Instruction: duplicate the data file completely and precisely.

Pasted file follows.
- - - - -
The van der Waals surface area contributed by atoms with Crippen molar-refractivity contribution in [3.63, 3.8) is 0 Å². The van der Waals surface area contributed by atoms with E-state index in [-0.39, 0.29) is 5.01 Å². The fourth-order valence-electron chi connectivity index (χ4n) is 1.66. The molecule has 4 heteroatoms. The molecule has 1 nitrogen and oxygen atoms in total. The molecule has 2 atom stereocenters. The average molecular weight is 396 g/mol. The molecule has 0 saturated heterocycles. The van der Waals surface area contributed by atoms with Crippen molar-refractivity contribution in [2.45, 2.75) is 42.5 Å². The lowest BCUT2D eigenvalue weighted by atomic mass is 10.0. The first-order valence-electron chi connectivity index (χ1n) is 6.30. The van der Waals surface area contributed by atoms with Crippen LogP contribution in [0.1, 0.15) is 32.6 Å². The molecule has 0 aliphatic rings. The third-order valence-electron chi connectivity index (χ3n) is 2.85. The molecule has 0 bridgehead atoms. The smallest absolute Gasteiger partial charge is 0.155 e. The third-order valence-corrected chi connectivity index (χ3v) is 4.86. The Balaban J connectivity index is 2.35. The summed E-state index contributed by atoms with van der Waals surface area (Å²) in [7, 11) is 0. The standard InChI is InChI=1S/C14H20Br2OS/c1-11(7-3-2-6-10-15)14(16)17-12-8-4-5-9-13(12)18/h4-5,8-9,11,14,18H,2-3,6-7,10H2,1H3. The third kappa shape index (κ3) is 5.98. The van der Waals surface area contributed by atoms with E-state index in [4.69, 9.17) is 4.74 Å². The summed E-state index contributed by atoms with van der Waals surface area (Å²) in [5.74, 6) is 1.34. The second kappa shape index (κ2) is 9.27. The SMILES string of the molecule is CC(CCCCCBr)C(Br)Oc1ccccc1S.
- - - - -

The van der Waals surface area contributed by atoms with Crippen molar-refractivity contribution in [3.63, 3.8) is 0 Å². The van der Waals surface area contributed by atoms with E-state index in [-0.39, 0.29) is 5.01 Å². The fourth-order valence-electron chi connectivity index (χ4n) is 1.66. The molecule has 4 heteroatoms. The molecule has 1 nitrogen and oxygen atoms in total. The molecule has 2 atom stereocenters. The average molecular weight is 396 g/mol. The molecule has 0 saturated heterocycles. The van der Waals surface area contributed by atoms with Crippen molar-refractivity contribution in [2.45, 2.75) is 42.5 Å². The lowest BCUT2D eigenvalue weighted by atomic mass is 10.0. The first-order valence-electron chi connectivity index (χ1n) is 6.30. The van der Waals surface area contributed by atoms with Crippen LogP contribution in [0.1, 0.15) is 32.6 Å². The molecule has 0 aliphatic rings. The third-order valence-electron chi connectivity index (χ3n) is 2.85. The molecule has 0 bridgehead atoms. The smallest absolute Gasteiger partial charge is 0.155 e. The third-order valence-corrected chi connectivity index (χ3v) is 4.86. The Balaban J connectivity index is 2.35. The summed E-state index contributed by atoms with van der Waals surface area (Å²) in [7, 11) is 0. The standard InChI is InChI=1S/C14H20Br2OS/c1-11(7-3-2-6-10-15)14(16)17-12-8-4-5-9-13(12)18/h4-5,8-9,11,14,18H,2-3,6-7,10H2,1H3. The third kappa shape index (κ3) is 5.98. The van der Waals surface area contributed by atoms with E-state index in [4.69, 9.17) is 4.74 Å². The summed E-state index contributed by atoms with van der Waals surface area (Å²) in [5.74, 6) is 1.34. The second kappa shape index (κ2) is 9.27. The SMILES string of the molecule is CC(CCCCCBr)C(Br)Oc1ccccc1S.